Dehydrating Tomatoes

Just when we thought we’d have a small tomato harvest...they rallied! We’ve canned, frozen and fermented. Now we’re dehydrating them for use in soups, stews and tomato basil bread. Slice tomatoes about 1/4 inch thick and dehydrate at 135 to 145 degrees for about 24 hours or until dried. For long-term storage place dehydrated tomatoes in freezer safe bags or containers and store them in the freezer.

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Container Grown Sweet Potatoes

We save valuable real estate in the vegetable garden by growing some of our vining crops such as sweet potatoes in containers. This year’s harvest is over 11 lbs. from two containers. We’ll save the smaller tubers for starting next year’s crop. In January, we’ll bury those tubers halfway in a flat of soil insuring the ends are covered. In time they will sprout and provide us the slips we need for next season’s harvest!

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Freezing Tomatoes For Instant Pot Recipes

It’s the day after our Fall Open House and I have two card tables filled with very ripe tomatoes in need of attention. I use this fast and easy method to get them into the freezer for future Instant Pot meals such as ‘Sue’s From The Garden Instant Pot Chili’ and ‘Sue’s Instant Pot Bean And Bacon Soup’! Simply wash, core and cut the tomatoes into pieces and place them in a gallon sized freezer bag. It’s a good idea to place the bags in a baking dish until frozen and when thawing to contain any liquid that may come from an accidental tear in the freezer bag. When you are ready to use the tomatoes in a recipe just thaw and crush them!

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Hoping For A Fall Garden?

Hoping for a fall garden? Get a head start with these ‘KK Cross’ cabbage and ‘Snow Crown’ cauliflower plants...only $1.00 each. Fall Open House September 6th through 9th. Thursday, Friday and Saturday from 9 to 5 and Sunday from 10 to 4. Locally grown pumpkins, gourds, squash and other farmer’s market goodies from one of our favorite farm families...The Fitzkes! Local raw honey, freeze dried florals, furniture, garden art, vintage treasures, lots of succulents and beautiful fall-blooming mums grown right here on the flower farm! Bring your camera! We have some great places to get fall photos of the kiddos and the hummingbirds are having a blast out here!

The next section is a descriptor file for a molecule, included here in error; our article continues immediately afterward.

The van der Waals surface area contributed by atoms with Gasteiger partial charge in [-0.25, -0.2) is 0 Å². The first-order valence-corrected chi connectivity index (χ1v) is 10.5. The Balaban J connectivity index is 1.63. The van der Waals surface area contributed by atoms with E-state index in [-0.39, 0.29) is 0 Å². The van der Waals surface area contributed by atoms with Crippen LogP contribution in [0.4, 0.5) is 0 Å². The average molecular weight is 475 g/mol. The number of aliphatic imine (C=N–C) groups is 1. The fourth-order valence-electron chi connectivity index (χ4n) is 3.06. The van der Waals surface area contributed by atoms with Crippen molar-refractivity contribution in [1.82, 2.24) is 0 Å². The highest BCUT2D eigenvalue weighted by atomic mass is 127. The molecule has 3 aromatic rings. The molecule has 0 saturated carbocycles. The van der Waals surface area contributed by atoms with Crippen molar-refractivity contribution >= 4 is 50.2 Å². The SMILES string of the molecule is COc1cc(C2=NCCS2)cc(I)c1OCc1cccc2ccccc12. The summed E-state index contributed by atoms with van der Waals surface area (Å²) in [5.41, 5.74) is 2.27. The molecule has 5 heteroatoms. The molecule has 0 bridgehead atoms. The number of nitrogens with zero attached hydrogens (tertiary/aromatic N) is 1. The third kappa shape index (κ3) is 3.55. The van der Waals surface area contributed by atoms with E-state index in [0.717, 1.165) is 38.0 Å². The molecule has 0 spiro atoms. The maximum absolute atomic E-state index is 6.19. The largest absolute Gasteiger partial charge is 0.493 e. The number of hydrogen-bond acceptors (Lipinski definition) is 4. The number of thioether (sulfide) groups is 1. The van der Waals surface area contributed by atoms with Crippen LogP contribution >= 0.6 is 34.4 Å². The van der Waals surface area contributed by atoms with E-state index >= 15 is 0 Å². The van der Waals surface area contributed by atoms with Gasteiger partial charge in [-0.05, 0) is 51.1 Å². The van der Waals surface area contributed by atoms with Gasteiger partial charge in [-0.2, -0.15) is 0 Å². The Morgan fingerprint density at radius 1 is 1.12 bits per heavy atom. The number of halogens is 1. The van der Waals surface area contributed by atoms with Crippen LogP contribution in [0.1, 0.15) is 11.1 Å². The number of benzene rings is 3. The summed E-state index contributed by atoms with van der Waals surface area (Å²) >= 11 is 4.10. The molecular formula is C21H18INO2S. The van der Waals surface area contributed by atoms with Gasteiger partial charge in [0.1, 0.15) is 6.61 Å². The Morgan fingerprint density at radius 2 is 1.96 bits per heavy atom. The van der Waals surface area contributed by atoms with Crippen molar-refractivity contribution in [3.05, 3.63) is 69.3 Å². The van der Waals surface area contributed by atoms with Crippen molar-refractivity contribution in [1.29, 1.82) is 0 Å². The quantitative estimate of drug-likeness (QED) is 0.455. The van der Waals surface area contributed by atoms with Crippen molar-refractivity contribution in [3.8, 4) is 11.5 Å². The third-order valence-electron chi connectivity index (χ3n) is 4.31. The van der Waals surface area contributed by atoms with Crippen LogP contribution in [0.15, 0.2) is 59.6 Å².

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Honey Fermented Garlic Cloves

It’s time to prepare for the upcoming cold and flu season! Honey Fermented Garlic Cloves help lessen the effect of colds and viruses....even keeping them at bay! It takes about a month for this ferment to be ready so now is a great time to get started. Use caution if purchasing heads of garlic. American grown garlic will still have it’s roots attached. Garlic imported from China and other countries will have had it’s roots removed. Peeling garlic cloves can be a tedious job but we personally avoid pre-peeled cloves since we’re not sure what they have been rinsed in to inhibit mold growth. Fremont’s Hy-Vee carries beautiful heads of garlic with large cloves that are easy to peel. Their produce manager assures me this is the only variety they sell. We have local, raw honey coming to the shop sometime next week. If you need some before our open house please send me a message and we’ll arrange a pick up time for you! 

 http://www.tlcinthekitchen.com/honey-fermented-garlic-cloves

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Yukon Gold Potatoes

Our first hill of potatoes weighed in at 5.3 pounds! That means there should be over 200 pounds of home-grown garden goodness under all these vines! Garden tip: We use a vintage wire egg basket to harvest our root crops then wash the produce outside with a garden hose. Less of a mess in the kitchen!